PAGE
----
The Cron Job/Crontab
To have your task run at this frequency, use the following cron:
0 18-23 * * *
This cron command translates to the following (in Human-Readable format):
“Every hour between 6:00 pm and 11:00 pm.”
What is a Cron Job & Crontab?
A cron job is a task that is scheduled to run at a specific time or interval. Cron jobs are typically used for system maintenance or administration tasks, such as backing up data or updating software.
Crontab files are stored in the “/etc/cron*” directories on most Linux systems. Each user has their own crontab file, and there is also a system-wide crontab file that can be used to schedule system tasks.
Every cron job uses five fields. Here is an explanation of what each field does in this cron, which runs “every hour between 6:00 pm and 11:00 pm“:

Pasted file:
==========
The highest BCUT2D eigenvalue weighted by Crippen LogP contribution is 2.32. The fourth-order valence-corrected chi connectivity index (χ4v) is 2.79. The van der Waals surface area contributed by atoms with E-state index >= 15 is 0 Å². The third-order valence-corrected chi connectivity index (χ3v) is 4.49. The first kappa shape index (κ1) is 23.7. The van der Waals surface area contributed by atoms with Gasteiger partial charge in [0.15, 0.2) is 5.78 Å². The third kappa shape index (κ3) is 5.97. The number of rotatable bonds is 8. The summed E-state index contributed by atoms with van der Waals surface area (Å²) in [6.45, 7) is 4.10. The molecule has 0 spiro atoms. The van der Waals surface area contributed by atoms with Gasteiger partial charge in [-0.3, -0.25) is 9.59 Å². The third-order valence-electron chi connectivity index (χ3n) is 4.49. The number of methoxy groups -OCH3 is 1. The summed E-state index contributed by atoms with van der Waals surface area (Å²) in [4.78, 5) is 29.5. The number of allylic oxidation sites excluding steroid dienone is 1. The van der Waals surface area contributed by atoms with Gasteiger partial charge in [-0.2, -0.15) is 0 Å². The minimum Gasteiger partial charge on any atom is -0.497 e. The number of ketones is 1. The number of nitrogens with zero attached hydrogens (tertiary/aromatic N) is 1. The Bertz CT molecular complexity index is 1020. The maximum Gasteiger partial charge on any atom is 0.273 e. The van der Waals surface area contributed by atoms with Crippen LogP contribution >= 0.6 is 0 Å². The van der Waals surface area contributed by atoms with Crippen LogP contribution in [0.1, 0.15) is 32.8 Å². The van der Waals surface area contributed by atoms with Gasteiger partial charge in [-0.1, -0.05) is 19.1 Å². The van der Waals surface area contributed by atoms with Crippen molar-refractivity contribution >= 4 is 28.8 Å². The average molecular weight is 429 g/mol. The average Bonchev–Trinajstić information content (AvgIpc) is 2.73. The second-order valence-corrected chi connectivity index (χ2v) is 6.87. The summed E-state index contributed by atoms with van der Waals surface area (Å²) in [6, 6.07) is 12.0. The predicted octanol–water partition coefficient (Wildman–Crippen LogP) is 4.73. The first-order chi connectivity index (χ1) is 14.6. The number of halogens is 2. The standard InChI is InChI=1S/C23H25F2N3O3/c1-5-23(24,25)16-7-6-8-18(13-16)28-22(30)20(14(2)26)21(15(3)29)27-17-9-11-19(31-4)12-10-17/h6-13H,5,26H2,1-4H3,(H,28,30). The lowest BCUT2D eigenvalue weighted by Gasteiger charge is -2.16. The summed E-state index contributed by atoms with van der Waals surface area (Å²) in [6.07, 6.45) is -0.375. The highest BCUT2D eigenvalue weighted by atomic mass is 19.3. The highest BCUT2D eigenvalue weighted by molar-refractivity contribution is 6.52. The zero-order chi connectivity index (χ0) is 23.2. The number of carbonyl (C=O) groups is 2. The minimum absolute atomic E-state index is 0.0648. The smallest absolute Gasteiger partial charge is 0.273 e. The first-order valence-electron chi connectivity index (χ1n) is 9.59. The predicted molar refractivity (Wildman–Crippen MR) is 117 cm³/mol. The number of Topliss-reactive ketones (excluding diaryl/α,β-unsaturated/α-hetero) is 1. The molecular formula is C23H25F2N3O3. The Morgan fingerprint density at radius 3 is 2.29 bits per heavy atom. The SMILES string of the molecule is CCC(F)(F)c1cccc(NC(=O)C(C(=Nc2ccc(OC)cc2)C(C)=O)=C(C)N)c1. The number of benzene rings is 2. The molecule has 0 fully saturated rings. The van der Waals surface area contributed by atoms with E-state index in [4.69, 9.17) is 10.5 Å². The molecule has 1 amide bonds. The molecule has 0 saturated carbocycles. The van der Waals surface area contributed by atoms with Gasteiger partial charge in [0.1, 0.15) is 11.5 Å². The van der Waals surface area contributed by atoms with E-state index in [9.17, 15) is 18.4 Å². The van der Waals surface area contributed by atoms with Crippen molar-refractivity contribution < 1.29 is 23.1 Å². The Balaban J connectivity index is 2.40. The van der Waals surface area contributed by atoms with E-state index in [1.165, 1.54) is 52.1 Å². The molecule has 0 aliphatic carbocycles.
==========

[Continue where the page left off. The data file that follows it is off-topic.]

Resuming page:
FUN FACT: Cron jobs are stored in a file called “crontab”, which is short for “cron table”..
You might want to set up a crontab or cron job to run every hour between 6:00 pm and 11:00 pm for several reasons, including:
- Run a report at the end of the day
- Send out an email reminder
- Back up data
- Check for system updates
Similar Cron Jobs
You might also want to run a crontab:
- every 5 hours
- every 7 hours
- every 1 hour
- every 11 hours
- every 8 hours
- every hour between 12:00 pm and 10:00 pm
- every hour between 1:00 am and 8:00 pm
FUN FACT: Cron is one of the most powerful tools available on a Linux system – use it wisely!.
In this article, you learned how to set up a cron job that runs every hour between 6:00 pm and 11:00 pm. Please share this page with friends and colleagues if you find it useful.
If you have any questions, please don’t hesitate to comment below.
If you are looking for cron jobs that run at certain minutes, hours, days, weekdays, or months, or if you are looking for miscellaneous cron jobs, then check out our relevant sections, or visit our cron job cheat sheet for a list of hundreds of popular cron jobs.